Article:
The Rt. Hon. Sir John Major KG CH

Prime Minister of Great Britain and Northern Ireland 1990-1997


Sir John Major’s Tribute to The Lord Monro of Langholm – 28 November 2006

Below is the text of Sir John Major’s tribute to Hector Monro, The Lord Monro of Langholm, at a memorial service held on Tuesday 28th November 2006.

The more one thinks of Hector Monro – the more he grows in the memory.
His circle of friends was wide. So were his interests: Politics, Scotland, the Armed Forces, the countryside, and any vintage vehicle that went fast. In leisure he was a fine sportsman; a good shot; captain of the South of Scotland Rugby XV; an enthusiastic golfer; a lover of cricket. These affections lasted all his life.
Hector was comfortable in his own skin. He was true to himself. He didn’t need – or ever try – to strike attitudes. If he supported you, he was at your side. If he opposed you – it was face to face. His ideals and beliefs were the noblest and he lived up to them. Hector left a mark on the lives of everyone he knew.
I first met Hector 30 years ago. We talked of rugby and cricket – and how – in order to build war-ships to fight Napoleon – Scotland had been denuded of trees. And they’re important subjects. Politics was barely touched upon. Over the years, we had many such conversations and – more often than not – we were on the same side – except, of course, at Twickenham and Murrayfield.
On both sides of his family, Hector came from a long line of soldiers – and a few seamen but at Cambridge – perversely – he joined the University Air Squadron and then, in 1941, the RAF. For 5 years in the war he flew Sunderlands on patrol in the Atlantic and Catalina’s in the Far East. He had a good war that reinforced his love for planes. It was no surprise that – later – he became Inspector General of the Royal Auxiliary Air Force and an Honorary Air Commodore.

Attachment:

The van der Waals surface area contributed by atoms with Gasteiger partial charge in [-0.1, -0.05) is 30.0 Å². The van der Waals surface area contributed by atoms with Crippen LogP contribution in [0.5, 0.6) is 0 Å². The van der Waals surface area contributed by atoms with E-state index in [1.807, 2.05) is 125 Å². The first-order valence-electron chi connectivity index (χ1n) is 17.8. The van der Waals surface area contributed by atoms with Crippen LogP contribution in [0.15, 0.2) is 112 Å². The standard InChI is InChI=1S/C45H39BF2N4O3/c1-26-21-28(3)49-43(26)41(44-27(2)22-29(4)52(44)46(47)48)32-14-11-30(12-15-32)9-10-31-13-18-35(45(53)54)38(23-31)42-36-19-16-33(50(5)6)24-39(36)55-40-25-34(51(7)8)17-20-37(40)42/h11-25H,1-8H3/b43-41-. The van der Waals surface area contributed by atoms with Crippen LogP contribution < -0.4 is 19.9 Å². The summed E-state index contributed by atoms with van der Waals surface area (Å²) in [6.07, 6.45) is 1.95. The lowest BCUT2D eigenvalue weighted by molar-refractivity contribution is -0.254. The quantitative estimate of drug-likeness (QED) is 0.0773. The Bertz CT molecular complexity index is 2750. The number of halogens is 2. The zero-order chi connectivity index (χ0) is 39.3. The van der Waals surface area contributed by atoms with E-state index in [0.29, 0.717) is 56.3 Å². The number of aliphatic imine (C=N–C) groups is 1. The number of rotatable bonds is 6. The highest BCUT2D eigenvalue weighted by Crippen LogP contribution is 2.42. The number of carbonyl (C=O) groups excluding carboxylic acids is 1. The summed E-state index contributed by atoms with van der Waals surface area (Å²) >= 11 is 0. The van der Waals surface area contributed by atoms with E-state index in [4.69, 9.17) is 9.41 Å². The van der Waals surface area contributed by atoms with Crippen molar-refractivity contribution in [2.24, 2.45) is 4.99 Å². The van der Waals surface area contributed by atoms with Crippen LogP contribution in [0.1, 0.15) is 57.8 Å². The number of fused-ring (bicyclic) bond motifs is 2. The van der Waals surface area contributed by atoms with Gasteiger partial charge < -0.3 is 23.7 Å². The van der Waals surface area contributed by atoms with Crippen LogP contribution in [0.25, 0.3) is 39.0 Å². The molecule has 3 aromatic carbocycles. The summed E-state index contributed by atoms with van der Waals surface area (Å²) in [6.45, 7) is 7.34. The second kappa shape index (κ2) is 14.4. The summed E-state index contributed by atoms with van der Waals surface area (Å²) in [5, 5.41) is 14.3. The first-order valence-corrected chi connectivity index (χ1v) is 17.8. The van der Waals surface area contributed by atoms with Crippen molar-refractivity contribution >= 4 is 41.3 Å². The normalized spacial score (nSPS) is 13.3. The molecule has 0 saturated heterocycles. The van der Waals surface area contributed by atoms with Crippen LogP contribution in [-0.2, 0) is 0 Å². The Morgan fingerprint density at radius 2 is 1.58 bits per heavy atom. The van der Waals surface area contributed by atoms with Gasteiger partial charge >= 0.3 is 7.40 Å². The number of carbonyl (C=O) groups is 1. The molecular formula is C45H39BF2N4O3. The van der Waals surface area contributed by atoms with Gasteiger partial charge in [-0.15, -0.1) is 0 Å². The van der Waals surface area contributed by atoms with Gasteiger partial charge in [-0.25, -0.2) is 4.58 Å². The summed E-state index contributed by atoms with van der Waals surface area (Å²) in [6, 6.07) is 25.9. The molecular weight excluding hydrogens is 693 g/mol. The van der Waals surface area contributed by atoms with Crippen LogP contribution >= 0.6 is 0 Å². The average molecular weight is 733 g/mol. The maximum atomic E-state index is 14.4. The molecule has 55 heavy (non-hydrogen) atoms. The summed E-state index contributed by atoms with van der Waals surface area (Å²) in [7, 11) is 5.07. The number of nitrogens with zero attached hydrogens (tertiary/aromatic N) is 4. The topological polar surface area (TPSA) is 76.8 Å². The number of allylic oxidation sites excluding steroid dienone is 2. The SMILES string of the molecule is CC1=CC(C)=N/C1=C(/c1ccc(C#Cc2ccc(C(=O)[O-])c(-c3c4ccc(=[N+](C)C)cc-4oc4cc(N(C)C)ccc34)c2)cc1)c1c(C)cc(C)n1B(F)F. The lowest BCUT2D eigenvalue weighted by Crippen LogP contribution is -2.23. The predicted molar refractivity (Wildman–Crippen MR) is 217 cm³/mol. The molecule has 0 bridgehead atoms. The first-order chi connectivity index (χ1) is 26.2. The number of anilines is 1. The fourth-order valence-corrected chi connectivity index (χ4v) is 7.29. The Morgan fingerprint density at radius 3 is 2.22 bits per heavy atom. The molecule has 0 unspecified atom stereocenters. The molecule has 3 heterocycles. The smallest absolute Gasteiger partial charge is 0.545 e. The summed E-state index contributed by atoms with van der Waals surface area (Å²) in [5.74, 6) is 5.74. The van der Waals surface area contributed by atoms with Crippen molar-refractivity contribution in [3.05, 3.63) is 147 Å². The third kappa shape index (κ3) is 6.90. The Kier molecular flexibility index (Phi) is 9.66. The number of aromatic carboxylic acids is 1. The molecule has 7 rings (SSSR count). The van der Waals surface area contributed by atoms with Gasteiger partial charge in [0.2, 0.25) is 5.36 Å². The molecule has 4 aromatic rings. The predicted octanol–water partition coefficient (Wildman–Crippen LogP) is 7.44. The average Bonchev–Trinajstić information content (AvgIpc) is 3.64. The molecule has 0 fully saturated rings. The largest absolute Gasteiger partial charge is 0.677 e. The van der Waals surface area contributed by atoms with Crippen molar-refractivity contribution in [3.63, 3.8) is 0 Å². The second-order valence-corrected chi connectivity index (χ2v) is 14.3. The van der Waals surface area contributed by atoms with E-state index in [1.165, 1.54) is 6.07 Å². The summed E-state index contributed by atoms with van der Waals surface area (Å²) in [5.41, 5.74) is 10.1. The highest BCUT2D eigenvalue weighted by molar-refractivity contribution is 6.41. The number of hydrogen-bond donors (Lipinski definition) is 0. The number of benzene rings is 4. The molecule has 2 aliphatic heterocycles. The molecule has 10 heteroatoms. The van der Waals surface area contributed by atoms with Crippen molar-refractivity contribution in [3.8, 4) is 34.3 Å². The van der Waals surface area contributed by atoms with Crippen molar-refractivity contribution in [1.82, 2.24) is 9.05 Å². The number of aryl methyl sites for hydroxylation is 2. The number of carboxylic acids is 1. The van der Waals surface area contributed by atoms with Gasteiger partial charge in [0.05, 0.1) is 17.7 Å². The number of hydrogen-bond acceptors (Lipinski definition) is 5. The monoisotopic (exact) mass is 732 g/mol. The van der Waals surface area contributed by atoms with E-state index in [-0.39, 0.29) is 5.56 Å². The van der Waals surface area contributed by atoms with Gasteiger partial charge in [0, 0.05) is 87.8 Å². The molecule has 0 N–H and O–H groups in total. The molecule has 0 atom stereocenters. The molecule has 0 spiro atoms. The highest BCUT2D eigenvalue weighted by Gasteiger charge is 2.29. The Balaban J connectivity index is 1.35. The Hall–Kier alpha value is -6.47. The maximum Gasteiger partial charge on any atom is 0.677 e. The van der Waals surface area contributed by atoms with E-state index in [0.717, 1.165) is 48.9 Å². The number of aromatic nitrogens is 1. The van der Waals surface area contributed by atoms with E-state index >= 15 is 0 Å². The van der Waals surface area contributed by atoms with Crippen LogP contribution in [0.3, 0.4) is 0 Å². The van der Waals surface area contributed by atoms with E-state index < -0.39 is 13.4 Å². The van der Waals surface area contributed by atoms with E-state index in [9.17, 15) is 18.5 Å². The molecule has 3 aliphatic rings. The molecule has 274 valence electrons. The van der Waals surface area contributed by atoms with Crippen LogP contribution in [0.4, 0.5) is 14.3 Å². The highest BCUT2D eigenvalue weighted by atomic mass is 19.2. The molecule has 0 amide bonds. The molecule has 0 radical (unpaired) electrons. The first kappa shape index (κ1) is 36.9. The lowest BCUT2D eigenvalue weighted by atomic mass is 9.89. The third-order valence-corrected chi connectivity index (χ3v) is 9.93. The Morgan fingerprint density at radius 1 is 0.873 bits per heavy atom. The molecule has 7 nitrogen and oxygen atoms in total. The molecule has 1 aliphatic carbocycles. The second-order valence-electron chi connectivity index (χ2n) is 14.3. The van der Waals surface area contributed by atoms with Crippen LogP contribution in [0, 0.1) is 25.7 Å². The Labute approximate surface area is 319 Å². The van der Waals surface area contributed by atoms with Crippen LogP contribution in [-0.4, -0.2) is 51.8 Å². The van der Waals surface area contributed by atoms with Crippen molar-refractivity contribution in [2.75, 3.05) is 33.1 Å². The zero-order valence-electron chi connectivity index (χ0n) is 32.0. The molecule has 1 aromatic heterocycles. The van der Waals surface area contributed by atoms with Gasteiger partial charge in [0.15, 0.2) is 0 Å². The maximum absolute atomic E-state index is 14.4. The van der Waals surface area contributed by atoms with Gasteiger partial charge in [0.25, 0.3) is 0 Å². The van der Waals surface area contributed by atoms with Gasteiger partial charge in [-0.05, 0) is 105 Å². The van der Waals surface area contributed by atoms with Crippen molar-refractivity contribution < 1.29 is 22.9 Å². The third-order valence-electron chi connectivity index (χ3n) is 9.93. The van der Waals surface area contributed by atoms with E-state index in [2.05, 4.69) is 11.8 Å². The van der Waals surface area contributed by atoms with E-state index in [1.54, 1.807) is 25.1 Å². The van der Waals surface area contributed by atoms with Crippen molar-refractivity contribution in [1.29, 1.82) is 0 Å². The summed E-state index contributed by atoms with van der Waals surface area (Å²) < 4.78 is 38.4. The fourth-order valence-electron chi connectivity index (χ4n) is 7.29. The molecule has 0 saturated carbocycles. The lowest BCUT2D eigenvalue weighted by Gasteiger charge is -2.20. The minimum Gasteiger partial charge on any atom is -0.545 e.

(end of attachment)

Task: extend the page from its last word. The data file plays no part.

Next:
In 1949, 27-year-old Hector, war veteran and farmer, married Anne Welch and they lived a happy life together for 45 years. They had two boys, Seymour and Hughie, of whom they were immensely proud. Both of them inherited the Army strand of the Monro genes. Seymour retired as a Major-General and Hughie is still serving as a Brigadier. I knew his sons by proxy long before I met them. Only once did I know Hector to be discomforted by them – when he discovered they were earning more as junior Army officers than he was as a Government Minister.
Politics – to Hector – was a duty more than a passion. His political philosophy was pragmatism with a healthy disdain for dogma. After serving on the County Council, he was elected as the Member for Dumfries in 1964 – the only constituency he ever wished to represent. He served it faithfully for 33 years and retired in 1997 having won every election he contested.
In Parliament, Hector gravitated naturally to the Whips Office, then under the stewardship of his regular golfing partner, Willie Whitelaw. Willie had a combustible character, and Hector often exerted valuable influence on him. “Steady on, Willie, steady on”, he’d say, until the Whitelaw eruption subsided.
He had similar man management skills in the Commons. If an unwelcome question was put to him at the Despatch Box he would look up with a pained expression: “The hon Member really should know that” he’d tell the House: “go and look it up in the Library”. Few suspected that Hector sometimes needed to look it up as well.